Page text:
In 1995, Funtime sold the park to Premier Parks and for awhile there, things were still looking good.  The new ownership installed new rides and attractions to enhance the place, but eventually this is where the beginning of the end of Geauga Lake first started to happen.  In 1998, Premier purchased the Six Flags name, creating the world's second largest amusement company behind only Disney, and it began to convert some of the newer parks under its ownership to the Six Flags name.  In the year 2000, Geauga Lake had become Six Flags Ohio.


The transformation of Geauga into a Six Flags park was monumental!  Beginning in the year 2000, the park's count of coasters would double, from five to ten, and many other changes were made to transform the traditional amusement park into an out and out Six Flags theme park.  They even purchased Sea World Ohio across the lake to instantly enlarge its size.  The company once again changed the name to Six Flags World's of Adventure in 2001.  All was good until yet another ownership change in 2004.

With financial difficulties and declining attendance, despite all of the new rides and attractions, Six Flags sold the property to Cedar Fair in March of 2004, who purchased the park so late in the year it had difficulties removing all remnants of the Six Flags brand.  Within its first year, Cedar Fair adds Wildwater Kingdom, a water park that would become very popular.  The amusement park side was once again renamed Geauga Lake.

Looks like it was an awesome ride!

By the year 2006, things began to get dismal quickly for the historic park.  In that year, Cedar Fair had purchased five Paramount Parks, including Kennywood and King;s Island, both not too far from Geauga. In that same year, several rides went dark due to various problems and during the winter of 2006/07, X-Flight was dismantled and moved to King's Island near Cincinnati.  It was almost the end for Geauga Lake, whose Steel Venom coaster was removed in March of 2007.  Cedar Fair shortened the operating season for the park and on September 21st of that year, they announced that the ride side of the park would close for good.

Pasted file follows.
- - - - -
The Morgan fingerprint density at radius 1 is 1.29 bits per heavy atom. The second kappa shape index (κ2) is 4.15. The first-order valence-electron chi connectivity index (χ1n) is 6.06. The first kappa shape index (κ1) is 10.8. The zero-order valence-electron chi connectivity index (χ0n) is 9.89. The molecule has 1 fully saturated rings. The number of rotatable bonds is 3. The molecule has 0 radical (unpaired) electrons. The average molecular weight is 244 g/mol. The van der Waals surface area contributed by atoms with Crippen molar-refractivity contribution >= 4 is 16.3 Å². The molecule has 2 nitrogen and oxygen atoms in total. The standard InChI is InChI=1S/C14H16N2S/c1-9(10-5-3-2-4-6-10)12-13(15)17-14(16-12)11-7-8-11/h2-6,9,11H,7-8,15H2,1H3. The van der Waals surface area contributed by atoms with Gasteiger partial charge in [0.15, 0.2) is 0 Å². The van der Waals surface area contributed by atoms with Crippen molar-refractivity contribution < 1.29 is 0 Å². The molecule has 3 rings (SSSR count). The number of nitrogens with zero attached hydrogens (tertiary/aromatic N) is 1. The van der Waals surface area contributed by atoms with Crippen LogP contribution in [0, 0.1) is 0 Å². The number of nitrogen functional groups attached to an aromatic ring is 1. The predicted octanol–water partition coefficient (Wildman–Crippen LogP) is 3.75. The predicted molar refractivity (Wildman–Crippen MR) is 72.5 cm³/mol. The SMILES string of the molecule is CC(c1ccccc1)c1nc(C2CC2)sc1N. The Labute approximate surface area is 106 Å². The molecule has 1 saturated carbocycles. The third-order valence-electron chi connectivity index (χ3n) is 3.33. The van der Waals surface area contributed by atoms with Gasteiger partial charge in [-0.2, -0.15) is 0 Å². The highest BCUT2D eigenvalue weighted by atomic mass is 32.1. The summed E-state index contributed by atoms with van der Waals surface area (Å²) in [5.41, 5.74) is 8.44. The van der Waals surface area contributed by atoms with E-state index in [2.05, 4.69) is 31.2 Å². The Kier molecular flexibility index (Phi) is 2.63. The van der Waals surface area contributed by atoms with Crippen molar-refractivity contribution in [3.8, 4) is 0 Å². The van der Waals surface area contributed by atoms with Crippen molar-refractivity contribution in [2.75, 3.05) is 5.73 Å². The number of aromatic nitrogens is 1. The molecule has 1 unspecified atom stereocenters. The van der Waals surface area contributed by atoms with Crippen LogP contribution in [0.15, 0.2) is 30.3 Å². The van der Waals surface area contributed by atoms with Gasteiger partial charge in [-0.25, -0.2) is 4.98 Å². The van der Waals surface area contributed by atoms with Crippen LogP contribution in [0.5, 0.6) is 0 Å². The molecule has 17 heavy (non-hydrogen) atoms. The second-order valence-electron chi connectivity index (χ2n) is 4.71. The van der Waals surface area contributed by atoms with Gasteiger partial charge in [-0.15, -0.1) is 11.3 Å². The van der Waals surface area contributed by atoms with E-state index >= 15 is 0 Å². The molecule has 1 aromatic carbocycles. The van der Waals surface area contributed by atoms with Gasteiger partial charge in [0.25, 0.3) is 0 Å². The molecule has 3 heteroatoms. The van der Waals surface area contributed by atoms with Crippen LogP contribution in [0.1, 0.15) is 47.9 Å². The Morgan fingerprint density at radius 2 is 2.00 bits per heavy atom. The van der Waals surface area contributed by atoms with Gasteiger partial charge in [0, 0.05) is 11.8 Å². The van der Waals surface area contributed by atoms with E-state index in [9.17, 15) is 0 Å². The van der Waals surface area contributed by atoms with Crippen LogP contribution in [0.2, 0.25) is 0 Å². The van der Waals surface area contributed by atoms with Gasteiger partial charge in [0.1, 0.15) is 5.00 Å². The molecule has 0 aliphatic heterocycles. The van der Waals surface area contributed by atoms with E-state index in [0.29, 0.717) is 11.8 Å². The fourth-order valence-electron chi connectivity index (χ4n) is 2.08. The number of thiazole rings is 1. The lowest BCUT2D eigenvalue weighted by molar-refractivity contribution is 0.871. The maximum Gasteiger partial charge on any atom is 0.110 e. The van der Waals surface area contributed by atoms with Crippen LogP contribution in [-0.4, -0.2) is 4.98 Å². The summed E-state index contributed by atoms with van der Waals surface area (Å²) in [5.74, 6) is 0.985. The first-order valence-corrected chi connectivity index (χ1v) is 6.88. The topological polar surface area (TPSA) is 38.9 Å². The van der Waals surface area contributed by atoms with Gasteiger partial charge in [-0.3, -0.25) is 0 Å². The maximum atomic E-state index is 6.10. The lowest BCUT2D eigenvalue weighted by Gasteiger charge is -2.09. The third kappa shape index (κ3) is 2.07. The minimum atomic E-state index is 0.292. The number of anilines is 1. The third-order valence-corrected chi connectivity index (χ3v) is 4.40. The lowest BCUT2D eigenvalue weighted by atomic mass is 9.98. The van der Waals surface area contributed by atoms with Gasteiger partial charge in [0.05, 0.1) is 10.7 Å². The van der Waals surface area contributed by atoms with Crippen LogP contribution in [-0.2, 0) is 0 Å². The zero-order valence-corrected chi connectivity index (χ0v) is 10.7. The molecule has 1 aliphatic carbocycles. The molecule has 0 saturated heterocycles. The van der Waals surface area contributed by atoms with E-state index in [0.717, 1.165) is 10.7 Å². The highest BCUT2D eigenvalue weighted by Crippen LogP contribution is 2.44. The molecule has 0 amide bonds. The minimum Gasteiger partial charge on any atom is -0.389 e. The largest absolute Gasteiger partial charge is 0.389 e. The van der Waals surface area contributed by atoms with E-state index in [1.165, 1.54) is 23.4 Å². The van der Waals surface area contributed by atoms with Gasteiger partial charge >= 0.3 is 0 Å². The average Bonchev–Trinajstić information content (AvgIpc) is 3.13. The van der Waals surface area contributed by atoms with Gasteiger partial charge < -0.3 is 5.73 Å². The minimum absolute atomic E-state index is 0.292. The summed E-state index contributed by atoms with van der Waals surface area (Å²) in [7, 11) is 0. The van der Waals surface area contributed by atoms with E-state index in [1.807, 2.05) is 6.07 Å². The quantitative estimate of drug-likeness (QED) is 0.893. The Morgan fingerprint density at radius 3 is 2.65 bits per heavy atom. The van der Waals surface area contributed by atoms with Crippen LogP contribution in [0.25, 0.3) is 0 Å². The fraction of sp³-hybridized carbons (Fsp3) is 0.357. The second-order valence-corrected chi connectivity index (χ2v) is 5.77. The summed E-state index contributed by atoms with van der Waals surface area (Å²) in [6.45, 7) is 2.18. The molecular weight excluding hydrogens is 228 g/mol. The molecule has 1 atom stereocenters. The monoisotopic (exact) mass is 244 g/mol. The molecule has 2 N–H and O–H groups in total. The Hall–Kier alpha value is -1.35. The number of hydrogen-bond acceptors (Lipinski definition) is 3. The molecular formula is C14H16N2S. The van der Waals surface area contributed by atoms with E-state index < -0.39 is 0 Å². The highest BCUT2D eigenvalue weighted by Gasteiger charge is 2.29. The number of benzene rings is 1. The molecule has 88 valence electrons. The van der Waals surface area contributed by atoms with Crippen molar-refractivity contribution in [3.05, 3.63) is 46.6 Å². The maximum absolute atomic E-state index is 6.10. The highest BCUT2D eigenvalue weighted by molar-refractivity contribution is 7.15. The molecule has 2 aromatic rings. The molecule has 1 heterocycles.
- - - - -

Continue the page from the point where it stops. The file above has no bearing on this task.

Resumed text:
Call me a corporate cynic, but doesn't this story sound all too familiar to you?  Big corporation comes along and eats the smaller business, gets too big for its britches, suffers financial woes, cuts back and kills the smaller business.  Sigh!  Oh I could go into a rant here, but that's another story for another time!  Anyway, I'm glad I got to visit Geauga Lake at least once in my lifetime.  I would have loved to have ridden some of the coasters that came after my visit, but that's near impossible now!

I hope you've enjoyed reading about Geauga Lake and its history.  There's something sad knowing how this place having once been such a source of pleasure for many is now vanished...well almost...

"G" Coaster of the Day - Gatekeeper - 
Cedar Point, Sandusky, Ohio  

Even though I just trashed Cedar Fair (a little), I am featuring a whopper of a coaster that I cannot wait to try.  It's the newest in a lineup of classic coasters at Cedar Point, and it looks absolutely amazing.  Check out Gatekeeper...  Wow, just wow!

* A special thanks goes out to Geauga Lake: Today and Forever, the source for most of the information found in this entry and a plethora of even more Geauga Lake stuff, including photos, rides, and more history.

Check out my other entries in the A-Z Blogger's Challenge 2014: